Sugar. Our best friend or worst enemy. Why do we love it so much? Despite the very clear indications that sugar is extremely damaging to our health, we continue to devour it by the spoonful. Not literally, of course (unless you have a particularly injurious addiction) but when you add it all up there probably won’t be too much difference. It just makes everything taste so lovely, doesn’t it?
But the fact you’re reading this suggests you want to do something about reducing your sugar intake – as you absolutely should.
An uncontrollable sweet tooth does more than just damage your teeth. In many cases it can significantly increase the risk of heart disease, diabetes and possibly even cancer.
So how do you solve a problem that hasn’t even become a problem yet? Simple. Take preventative care of your personal health.
Here are 5 approaches we recommend for helping to reduce added sugar intake in your diet. We hope some of them work for you 🙂
One: Inspect Food Labels Closely
(photo credit: FlickrCC Mike Mozart)
Sugar is a master of discretion. It hides in places we don’t expect and often never even realise. Tomato ketchup, salad dressings and soups, for instance, are often packed with added sugar but this escapes our notice because these products do not taste sweet. Most worryingly, food labels rarely distinguish between naturally occurring sugar and added sugar.
However, you can get an idea of how much sugar is in a product by reading the ingredients list. By law, ingredients are listed on food labels in descending order of quantity, so if there lots of sugary sounding additives near the top, e.g. corn syrup, fructose, maltose, dextrose, agave or corn syrup, it’s probably worth thinking twice before you drop it into your basket.
Two: Pair Carbs and Protein
We all love carbs-packed foods like bread, pasta and chips but eating too much at once causes our blood sugar levels to rise and fall rapidly, leaving us hungry again not long afterward. You can minimise this rapid rise and fall by pairing carbs with foods that are high in protein, healthy fats and fibre. This will also keep you feeling full for longer.
For example, at breakfast you could try having eggs on toast rather than butter, jams or marmalades. At lunch, pairing a potato or pasta salad with a slice of chicken breast or cheese will create a well-balanced dish. And throwing avocados, nuts, seeds and thinner, healthier oils like walnut or coconut oil will also make a difference.
Three: Use Natural Sweeteners Instead
It’s a lot easier than you might think to find foods that do not contain any artificial sugars. They are usually labelled ‘unsweetened’ or ‘no added sugar’ and typically include products like almond milk, soy milk, nut butters (butters made with only nuts and salt), Greek yoghurt, oatmeal and canned fruit (kept in juice, not syrup).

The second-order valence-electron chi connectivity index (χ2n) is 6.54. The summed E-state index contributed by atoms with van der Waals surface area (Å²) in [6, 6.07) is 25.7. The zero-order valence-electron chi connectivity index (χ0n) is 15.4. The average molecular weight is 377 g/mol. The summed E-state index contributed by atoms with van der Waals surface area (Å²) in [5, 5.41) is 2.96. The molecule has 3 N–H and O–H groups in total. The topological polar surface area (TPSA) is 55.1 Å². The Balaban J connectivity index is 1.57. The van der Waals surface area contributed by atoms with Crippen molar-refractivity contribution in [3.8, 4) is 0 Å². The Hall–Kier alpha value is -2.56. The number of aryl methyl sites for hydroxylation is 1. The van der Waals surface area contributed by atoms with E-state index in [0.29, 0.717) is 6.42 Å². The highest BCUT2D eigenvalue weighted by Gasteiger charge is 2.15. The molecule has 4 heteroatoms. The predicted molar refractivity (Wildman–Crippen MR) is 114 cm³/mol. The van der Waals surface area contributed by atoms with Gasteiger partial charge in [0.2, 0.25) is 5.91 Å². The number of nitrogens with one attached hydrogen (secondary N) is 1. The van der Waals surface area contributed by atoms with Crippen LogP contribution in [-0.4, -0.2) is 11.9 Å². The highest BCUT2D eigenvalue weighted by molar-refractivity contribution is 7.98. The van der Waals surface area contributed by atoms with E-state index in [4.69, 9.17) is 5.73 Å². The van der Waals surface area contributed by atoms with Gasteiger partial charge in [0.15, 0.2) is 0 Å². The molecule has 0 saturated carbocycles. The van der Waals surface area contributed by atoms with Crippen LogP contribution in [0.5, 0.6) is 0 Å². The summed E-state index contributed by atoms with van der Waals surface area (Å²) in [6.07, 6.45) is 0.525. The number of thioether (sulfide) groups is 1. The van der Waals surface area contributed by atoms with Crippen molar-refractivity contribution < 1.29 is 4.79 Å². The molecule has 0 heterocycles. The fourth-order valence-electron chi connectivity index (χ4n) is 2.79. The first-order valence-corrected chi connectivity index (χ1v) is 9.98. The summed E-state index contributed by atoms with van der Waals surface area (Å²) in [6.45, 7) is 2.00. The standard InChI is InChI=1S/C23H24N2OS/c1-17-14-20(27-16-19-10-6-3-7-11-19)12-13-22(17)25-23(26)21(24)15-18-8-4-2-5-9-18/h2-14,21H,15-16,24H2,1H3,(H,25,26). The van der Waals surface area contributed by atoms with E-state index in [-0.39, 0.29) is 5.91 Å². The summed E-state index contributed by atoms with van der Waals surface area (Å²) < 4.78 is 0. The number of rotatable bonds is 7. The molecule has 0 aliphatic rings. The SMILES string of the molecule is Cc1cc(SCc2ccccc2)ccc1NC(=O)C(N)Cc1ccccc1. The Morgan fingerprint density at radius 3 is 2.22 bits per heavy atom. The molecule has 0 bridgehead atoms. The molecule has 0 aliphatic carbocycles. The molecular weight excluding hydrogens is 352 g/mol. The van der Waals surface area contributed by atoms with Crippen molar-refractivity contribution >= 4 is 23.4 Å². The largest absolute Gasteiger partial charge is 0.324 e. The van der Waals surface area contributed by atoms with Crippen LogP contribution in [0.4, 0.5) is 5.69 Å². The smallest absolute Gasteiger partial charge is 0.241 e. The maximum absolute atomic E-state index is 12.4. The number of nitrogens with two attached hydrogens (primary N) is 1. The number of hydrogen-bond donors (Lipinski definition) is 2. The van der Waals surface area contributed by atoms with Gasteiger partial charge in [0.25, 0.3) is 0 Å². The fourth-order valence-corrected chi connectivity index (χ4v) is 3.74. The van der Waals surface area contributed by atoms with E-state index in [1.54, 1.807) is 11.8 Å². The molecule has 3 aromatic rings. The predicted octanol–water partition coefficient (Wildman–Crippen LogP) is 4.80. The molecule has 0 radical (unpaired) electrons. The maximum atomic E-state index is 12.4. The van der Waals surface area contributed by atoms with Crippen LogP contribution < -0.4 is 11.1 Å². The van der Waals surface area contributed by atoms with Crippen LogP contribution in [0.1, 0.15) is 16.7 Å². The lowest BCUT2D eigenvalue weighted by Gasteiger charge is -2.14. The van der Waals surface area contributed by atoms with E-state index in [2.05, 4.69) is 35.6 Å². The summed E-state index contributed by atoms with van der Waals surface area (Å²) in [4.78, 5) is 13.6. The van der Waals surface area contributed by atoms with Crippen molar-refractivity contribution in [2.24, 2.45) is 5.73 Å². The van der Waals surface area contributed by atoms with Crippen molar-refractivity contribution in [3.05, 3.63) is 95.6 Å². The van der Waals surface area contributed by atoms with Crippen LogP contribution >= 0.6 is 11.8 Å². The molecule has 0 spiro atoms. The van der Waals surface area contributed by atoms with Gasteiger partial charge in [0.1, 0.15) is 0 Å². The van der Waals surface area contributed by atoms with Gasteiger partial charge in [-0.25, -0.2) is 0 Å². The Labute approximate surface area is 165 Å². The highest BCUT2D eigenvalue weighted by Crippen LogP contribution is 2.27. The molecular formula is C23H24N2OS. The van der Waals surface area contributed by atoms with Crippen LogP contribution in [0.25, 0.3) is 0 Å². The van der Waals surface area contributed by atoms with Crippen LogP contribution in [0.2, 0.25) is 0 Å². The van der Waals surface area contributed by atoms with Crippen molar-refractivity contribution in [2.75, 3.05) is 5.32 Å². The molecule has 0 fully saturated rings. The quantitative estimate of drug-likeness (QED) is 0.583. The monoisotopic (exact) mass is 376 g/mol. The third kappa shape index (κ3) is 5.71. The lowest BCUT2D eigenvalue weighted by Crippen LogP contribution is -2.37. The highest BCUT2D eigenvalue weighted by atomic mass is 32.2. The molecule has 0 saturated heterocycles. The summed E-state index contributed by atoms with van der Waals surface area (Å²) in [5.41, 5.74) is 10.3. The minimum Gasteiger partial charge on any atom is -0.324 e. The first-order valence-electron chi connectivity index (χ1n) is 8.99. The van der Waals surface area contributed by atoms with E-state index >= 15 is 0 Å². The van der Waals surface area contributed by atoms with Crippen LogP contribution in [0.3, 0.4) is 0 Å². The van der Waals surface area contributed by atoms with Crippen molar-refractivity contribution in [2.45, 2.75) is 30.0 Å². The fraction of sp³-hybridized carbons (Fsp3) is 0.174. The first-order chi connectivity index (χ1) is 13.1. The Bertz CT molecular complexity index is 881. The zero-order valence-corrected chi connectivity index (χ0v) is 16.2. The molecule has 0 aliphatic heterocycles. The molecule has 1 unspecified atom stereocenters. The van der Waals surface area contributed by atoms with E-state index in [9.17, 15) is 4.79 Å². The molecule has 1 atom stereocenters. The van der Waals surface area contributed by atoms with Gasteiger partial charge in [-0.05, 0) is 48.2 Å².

By switching to these unsweetened versions of common products you’d slash a huge amount of sugar from your diet. But if you really can’t go without then consider adding natural sweeteners to your food instead. Vanilla extract, organic honey or – best of all – fresh fruit, which provide some nutrients and antioxidants, are great substitutes for their pre-sweetened alternatives.
Four: Spice Up Your Life
Love curries? Or just Asian food in general? Then why not use this opportunity to explore your culinary abilities?
If you enjoy food with strong flavours, you could just as easily use spices rather than sugar to enhance your evening meals. Ginger, allspice, cinnamon and nutmeg are great examples of spices that add so much flavour to a dish, you might not even realise it contains no sugar. You don’t have to go over the top – spices are stronger in flavour than sugar – so just a little will do.
IQuitSugar.com provides some delicious, unique, sugar-free curry recipes that anyone can accomplish at home.
Five: Ditch Cereal for Porridge
We all crave our favourite cereal first thing in the morning, so suddenly replacing it with a plainer, sugarless alternative such as porridge may come as something of a shock to the system. However, porridge doesn’t have to be boring.
While many of us will be used to eating porridge topped with honey or golden syrup, others might have already discovered the equal pleasures derived from adding some toasted coconut flakes, toasted chopped nuts and a large spoonful of raisins or sultanas. This is obviously a much healthier alternative and definitely worth trying out!
The Final Word
However you choose to begin your reduced sugar intake regime, bear in mind that ‘going cold turkey’ is neither a practical nor realistic approach. The key is cutting back gradually. Try adding half a teaspoon less of sugar to your coffee every week, for instance (or every month if necessary!) Initially limiting yourself to just one or two days a week when you can enjoy those irresistible high-sugar snacks is also pretty reasonable. Just knowing that you have a few treats to look forward to will help you resist temptation in moments of weakness on other days!
By following these tips and remaining disciplined, you’ll be doing your body a hell of a favour. Less sugar intake and a healthier diet leads to healthier teeth, a healthier heart and slimmer figure!